What is your opinion about Muslims getting so angry over a cartoon of their Prophet Mohammed?

      • Bob Seidensticker

  • Rick Townsend

    Reference: Nope–the atheist isn’t making the claim. I’m pretty sure that it’s you who is making the supernatural claim. I’m willing to listen, but don’t imagine that I have the burden of proof.

    You never prove anything yet claim victory. You have the burden of proof of showing Jesus was either a liar or a lunatic. If you can PROVE that, then there is a possibility that my claim, (He was and is LORD) will be in doubt. That was Lewis’s point. Seems like a pretty easy thing for clear thinking smart guys — don’t shrink from this opportunity!

    Comparing the legend claim of contemporaries like Elvis is silly. No one has claimed anything supernatural about him, and he has no followers willing to die for anything, so it simply isn’t in the same camp. The Legend idea is simply a red herring argument in this context.

    • Retro

      You never prove anything yet claim victory.

      Yeah, I know the feeling.

      Comparing the legend claim of contemporaries like Elvis is silly. No one has claimed anything supernatural about him, and he has no followers willing to die for anything, so it simply isn’t in the same camp.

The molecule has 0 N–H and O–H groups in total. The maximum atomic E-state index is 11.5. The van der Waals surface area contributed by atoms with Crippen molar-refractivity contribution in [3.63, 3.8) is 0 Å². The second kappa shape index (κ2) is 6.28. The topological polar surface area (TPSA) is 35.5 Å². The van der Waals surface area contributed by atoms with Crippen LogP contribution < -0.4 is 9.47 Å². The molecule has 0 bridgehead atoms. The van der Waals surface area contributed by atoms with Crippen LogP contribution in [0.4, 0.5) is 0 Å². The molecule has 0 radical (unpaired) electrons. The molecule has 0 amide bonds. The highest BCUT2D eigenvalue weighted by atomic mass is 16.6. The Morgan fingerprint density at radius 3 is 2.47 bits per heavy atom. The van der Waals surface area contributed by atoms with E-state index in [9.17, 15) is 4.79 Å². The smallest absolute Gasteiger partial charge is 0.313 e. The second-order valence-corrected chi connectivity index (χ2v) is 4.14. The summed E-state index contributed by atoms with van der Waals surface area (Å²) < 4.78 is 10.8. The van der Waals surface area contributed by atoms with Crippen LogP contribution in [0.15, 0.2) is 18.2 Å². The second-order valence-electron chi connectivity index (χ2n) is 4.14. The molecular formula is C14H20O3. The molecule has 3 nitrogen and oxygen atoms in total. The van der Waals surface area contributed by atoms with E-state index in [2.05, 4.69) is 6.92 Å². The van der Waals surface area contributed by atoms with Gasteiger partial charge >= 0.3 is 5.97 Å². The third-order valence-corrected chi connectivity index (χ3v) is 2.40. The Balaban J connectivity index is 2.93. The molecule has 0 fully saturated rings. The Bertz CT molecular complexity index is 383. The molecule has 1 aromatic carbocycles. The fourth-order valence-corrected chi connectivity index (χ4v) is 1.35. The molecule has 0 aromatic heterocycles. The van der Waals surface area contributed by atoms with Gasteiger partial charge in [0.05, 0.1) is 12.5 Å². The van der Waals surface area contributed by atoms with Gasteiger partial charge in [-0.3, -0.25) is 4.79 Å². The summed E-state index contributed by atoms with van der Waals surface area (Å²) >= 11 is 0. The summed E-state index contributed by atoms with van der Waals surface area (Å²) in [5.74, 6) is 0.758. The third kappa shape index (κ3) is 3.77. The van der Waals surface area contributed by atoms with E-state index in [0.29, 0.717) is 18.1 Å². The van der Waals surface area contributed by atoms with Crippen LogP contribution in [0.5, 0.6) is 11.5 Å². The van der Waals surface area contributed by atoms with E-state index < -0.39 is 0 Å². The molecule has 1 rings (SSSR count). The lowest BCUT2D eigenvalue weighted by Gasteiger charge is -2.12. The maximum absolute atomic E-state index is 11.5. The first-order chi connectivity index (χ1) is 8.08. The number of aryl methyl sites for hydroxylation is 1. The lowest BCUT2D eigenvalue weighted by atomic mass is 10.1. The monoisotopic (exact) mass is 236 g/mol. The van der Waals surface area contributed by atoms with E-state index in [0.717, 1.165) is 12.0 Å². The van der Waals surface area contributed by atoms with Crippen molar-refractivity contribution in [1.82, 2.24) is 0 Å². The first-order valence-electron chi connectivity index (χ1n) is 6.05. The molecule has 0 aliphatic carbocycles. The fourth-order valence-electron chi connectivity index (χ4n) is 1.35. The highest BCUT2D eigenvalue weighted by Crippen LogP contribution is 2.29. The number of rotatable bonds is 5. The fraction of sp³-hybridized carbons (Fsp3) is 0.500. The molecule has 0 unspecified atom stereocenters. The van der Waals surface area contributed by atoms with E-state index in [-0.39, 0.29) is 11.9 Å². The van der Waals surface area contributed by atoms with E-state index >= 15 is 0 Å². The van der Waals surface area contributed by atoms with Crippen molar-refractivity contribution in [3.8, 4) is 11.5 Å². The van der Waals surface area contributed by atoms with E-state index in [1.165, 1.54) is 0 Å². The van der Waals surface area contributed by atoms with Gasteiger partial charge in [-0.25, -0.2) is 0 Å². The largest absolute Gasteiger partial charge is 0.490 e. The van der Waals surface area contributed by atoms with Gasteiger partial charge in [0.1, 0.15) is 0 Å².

Would you prefer someone like Joseph Smith as an example then?

      Smith made supernatural claims about a lot of things, and still has lots of followers around today, and one of them is even running for President. Joseph Smith was willing, and DID, die for his claims. Why would he do this if he knew it was all a lie?

      Seems like a pretty easy thing for clear thinking smart guys — don’t shrink from this opportunity!

      Would you accept this criticism if it came from someone like William Lane Craig?

      Here’s a blurb from the Wikipedia entry on “Lewis’s Trilemma”: